Another thing that has always got me wound up with looking at these costs are that the EMR's know their application best, they know how the HL7 data should look, but they have no way of mapping the HL7 to be compliant with their systems. So I'm forced to map it for them, I'm lucky if they have specs, and if they do they're likely out dated (I have yet to receive a spec that was not out of date by the way). Reverse engineering an application's interpretation of HL7 is insane. To be fair, some vendors do offer though to do the mapping, then again they also charged $40,000+.

I've tinkered with EMR systems when I can, some were nice, some were trash, most were trash. These applications work and look great for me, but lets face it, I'm no clinician I don't understand most of what is on the screen, I can fumble around though and figure things out. These applications are designed and developed by engineers, these applicationsonly make sense to engineers. These systems are pure trash.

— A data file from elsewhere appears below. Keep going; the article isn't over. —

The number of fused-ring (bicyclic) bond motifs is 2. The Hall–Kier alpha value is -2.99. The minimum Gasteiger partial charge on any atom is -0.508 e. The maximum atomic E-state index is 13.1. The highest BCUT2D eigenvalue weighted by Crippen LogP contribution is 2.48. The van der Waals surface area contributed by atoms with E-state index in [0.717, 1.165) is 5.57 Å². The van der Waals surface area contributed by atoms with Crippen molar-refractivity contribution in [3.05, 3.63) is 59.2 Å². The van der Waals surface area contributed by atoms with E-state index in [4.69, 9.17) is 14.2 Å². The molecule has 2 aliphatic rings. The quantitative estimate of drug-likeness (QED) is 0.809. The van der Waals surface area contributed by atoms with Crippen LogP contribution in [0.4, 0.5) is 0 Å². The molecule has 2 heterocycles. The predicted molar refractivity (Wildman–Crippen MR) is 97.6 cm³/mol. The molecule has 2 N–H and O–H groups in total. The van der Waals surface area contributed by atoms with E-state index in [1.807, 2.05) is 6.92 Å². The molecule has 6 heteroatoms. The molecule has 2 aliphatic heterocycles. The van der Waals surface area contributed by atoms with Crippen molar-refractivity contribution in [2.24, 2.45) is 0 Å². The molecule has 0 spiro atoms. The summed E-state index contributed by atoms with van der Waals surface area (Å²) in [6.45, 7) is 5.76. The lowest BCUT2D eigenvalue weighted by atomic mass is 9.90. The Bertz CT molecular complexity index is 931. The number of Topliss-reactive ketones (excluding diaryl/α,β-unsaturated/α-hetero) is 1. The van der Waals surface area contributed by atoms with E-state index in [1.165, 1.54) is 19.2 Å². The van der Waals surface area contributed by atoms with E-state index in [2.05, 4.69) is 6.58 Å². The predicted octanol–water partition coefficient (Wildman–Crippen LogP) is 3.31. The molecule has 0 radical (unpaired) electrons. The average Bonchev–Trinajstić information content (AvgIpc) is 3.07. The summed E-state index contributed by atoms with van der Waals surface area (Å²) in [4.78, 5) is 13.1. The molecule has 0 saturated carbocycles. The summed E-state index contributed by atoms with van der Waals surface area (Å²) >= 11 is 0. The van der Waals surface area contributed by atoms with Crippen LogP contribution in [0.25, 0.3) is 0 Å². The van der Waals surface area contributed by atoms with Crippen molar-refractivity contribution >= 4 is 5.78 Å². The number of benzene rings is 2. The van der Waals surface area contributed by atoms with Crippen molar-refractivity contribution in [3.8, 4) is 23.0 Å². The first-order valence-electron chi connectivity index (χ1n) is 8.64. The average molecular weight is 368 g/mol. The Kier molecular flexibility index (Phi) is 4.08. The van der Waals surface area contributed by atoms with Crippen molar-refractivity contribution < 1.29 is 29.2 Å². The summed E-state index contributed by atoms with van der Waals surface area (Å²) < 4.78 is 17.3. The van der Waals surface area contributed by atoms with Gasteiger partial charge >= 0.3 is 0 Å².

Here's to taking down the shroud and smoke screen HIT has put up the past couple decades.

Feel free to post this in its entirety if it will help take down the smoke screen.

Having been a CMIO, I can vouch for these expense levels charged for interfaces that I knew, also being a computer professional, were quite simple to code.

-- SS


Anonymous said...

Interesting revelation to me. Now I know that in addition to key interfaces being perennially dysfunctional and patient endangering, they are simple and ridiculously over priced as well. The HIT companies should be held accountable in medical negligence lawsuits when a patient is injured because of interface (and any other component shortcomings) of these contraptions that control and dominate medical care.

Anonymous said...

A further breakdown of these costs. I'm looking at this from the point of view who connects TO an EMR. If you're talking internal systems in a hospital its much cheaper.